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Evaluating Public Expenditures: Does It Matter How They are Financed?

Author

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  • Richard M. Bird

    () (International Tax Program, Business Economics, Rotman School of Management, University of Toronto)

Abstract

This paper reviews the relationship, or lack of it, between two bodies of literature dealing, respectively, with cost-benefit analysis and the marginal cost of public funds (MCF). It argues that, while there are no simple answers to the question of how, or to what extent, different methods of financing public expenditures should enter formally into the analysis of particular public expenditure decisions, the question is nonetheless important. When the financing of a project can firmly be linked to certain types of finance with low or no distortionary effects, it is inappropriate to apply a correction for the shadow price of fiscal resources (MCF). On the other hand, except in such cases as a practical matter an MCF correction of (say) 20 percent or so at the least does no harm and may be useful. The principal conclusion emerging from this review, however, is that far more attention needs to be paid in general not only to links between financing and spending decisions but also, more importantly, to ensuring that the process by which spending decisions are made is structured to ensure that those who make the decisions are as fully informed as possible and, equally important, that those who are affected by the decisions are also made as aware as possible of all the relevant consequences, both on the spending and financing sides of the decision.

Suggested Citation

  • Richard M. Bird, 2005. "Evaluating Public Expenditures: Does It Matter How They are Financed?," International Tax Program Papers 0506, International Tax Program, Institute for International Business, Joseph L. Rotman School of Management, University of Toronto.
  • Handle: RePEc:ttp:itpwps:0506
    as

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    File URL: http://www-2.rotman.utoronto.ca/iib/ITP0506.pdf
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    References listed on IDEAS

    as
    1. Bird, Richard M., 1993. "Threading the Fiscal Labyrinth: Some Issues in Fiscal Decentralization," National Tax Journal, National Tax Association, vol. 46(2), pages 207-27, June.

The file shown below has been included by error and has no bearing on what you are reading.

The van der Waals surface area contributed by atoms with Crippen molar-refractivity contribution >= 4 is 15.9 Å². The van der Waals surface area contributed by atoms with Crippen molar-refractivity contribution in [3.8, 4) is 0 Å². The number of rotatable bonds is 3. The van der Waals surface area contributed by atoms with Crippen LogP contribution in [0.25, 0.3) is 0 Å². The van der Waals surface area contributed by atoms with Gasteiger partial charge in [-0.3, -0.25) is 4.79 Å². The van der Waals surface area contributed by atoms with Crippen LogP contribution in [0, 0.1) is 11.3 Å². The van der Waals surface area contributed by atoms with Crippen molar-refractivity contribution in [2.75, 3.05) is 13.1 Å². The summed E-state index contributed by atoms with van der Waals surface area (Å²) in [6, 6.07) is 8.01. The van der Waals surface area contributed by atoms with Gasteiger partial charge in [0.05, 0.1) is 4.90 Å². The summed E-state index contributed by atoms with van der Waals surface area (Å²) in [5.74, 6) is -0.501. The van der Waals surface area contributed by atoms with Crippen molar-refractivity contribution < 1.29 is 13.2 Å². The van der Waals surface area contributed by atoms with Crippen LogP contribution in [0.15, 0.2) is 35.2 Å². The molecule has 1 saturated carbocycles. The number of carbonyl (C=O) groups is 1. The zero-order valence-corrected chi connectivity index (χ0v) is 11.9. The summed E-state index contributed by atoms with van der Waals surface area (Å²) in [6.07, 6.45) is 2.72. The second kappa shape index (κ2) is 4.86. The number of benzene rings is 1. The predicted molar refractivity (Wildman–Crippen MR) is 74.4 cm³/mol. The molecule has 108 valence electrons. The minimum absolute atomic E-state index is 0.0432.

2. Steven Renzetti, 1999. "Municipal Water Supply and Sewage Treatment: Costs, Prices and Distortions," Canadian Journal of Economics, Canadian Economics Association, vol. 32(3), pages 688-704, May.
    3. Ng, Yew-Kwang, 1987. "Diamonds Are a Government's Best Friend: Burden-Free Taxes on Goods Valued for Their Values," American Economic Review, American Economic Association, vol. 77(1), pages 186-191, March.
    Full references (including those not matched with items on IDEAS)

    Citations

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    Cited by:

    1. Richard M. Bird, 2008. "Tax Challenges Facing Developing Countries," Working Papers id:1618, eSocialSciences.
    2. Majah-Leah Ravago & James Roumasset, 2016. "The Public Economics of Electricity Policy with Philippine Applications," Working Papers 201613, University of Hawaii at Manoa, Department of Economics.
    3. Stijn Kelchtermans & Frank Verboven, 2010. "Participation and study decisions in a public system of higher education," Journal of Applied Econometrics, John Wiley & Sons, Ltd., vol. 25(3), pages 355-391.
    4. Yeti Nisha Madhoo & Shyam Nath, 2010. "Beneficiary Charges: The Cinderella of Subnational Finance," International Center for Public Policy Working Paper Series, at AYSPS, GSU paper1317, International Center for Public Policy, Andrew Young School of Policy Studies, Georgia State University.

    More about this item

    Keywords

    benefit-cost analysis; marginal cost of public funds; Wicksellian connection;

    JEL classification:

    • H43 - Public Economics - - Publicly Provided Goods - - - Project Evaluation; Social Discount Rate
    • H21 - Public Economics - - Taxation, Subsidies, and Revenue - - - Efficiency; Optimal Taxation

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